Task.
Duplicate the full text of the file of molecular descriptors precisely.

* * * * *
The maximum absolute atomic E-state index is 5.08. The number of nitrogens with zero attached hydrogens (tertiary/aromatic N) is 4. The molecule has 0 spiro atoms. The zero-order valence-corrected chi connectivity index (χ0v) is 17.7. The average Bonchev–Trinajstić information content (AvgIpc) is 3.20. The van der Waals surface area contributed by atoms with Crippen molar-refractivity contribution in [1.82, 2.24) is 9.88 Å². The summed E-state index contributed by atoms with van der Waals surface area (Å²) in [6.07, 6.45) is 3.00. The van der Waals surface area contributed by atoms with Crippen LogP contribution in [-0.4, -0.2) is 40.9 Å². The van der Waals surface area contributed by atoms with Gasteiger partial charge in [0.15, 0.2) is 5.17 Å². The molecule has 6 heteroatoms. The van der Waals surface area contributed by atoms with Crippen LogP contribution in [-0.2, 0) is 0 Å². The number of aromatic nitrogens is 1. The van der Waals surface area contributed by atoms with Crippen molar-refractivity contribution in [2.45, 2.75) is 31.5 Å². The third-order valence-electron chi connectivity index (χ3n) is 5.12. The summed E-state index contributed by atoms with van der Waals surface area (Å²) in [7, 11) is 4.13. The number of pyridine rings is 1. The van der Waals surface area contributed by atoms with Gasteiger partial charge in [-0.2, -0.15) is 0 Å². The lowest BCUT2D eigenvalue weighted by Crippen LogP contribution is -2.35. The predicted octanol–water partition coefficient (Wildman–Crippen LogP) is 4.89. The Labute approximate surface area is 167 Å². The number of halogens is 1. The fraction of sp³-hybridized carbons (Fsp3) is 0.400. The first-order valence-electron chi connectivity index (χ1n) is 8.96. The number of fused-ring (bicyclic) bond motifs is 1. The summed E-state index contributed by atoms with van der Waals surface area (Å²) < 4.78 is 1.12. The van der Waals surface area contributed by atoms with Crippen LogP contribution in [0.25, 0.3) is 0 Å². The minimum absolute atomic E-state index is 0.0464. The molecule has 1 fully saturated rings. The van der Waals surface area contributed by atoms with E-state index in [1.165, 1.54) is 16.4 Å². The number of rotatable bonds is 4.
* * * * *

The maximum absolute atomic E-state index is 5.08. The number of nitrogens with zero attached hydrogens (tertiary/aromatic N) is 4. The molecule has 0 spiro atoms. The zero-order valence-corrected chi connectivity index (χ0v) is 17.7. The average Bonchev–Trinajstić information content (AvgIpc) is 3.20. The van der Waals surface area contributed by atoms with Crippen molar-refractivity contribution in [1.82, 2.24) is 9.88 Å². The summed E-state index contributed by atoms with van der Waals surface area (Å²) in [6.07, 6.45) is 3.00. The van der Waals surface area contributed by atoms with Crippen LogP contribution in [-0.4, -0.2) is 40.9 Å². The van der Waals surface area contributed by atoms with Gasteiger partial charge in [0.15, 0.2) is 5.17 Å². The molecule has 6 heteroatoms. The van der Waals surface area contributed by atoms with Crippen LogP contribution in [-0.2, 0) is 0 Å². The number of aromatic nitrogens is 1. The van der Waals surface area contributed by atoms with Crippen molar-refractivity contribution in [2.45, 2.75) is 31.5 Å². The third-order valence-electron chi connectivity index (χ3n) is 5.12. The summed E-state index contributed by atoms with van der Waals surface area (Å²) in [7, 11) is 4.13. The number of pyridine rings is 1. The van der Waals surface area contributed by atoms with Gasteiger partial charge in [-0.2, -0.15) is 0 Å². The lowest BCUT2D eigenvalue weighted by Crippen LogP contribution is -2.35. The predicted octanol–water partition coefficient (Wildman–Crippen LogP) is 4.89. The Labute approximate surface area is 167 Å². The number of halogens is 1. The fraction of sp³-hybridized carbons (Fsp3) is 0.400. The first-order valence-electron chi connectivity index (χ1n) is 8.96. The number of fused-ring (bicyclic) bond motifs is 1. The summed E-state index contributed by atoms with van der Waals surface area (Å²) < 4.78 is 1.12. The van der Waals surface area contributed by atoms with Crippen LogP contribution in [0.25, 0.3) is 0 Å². The minimum absolute atomic E-state index is 0.0464. The molecule has 1 fully saturated rings. The van der Waals surface area contributed by atoms with E-state index in [1.165, 1.54) is 16.4 Å². The number of rotatable bonds is 4.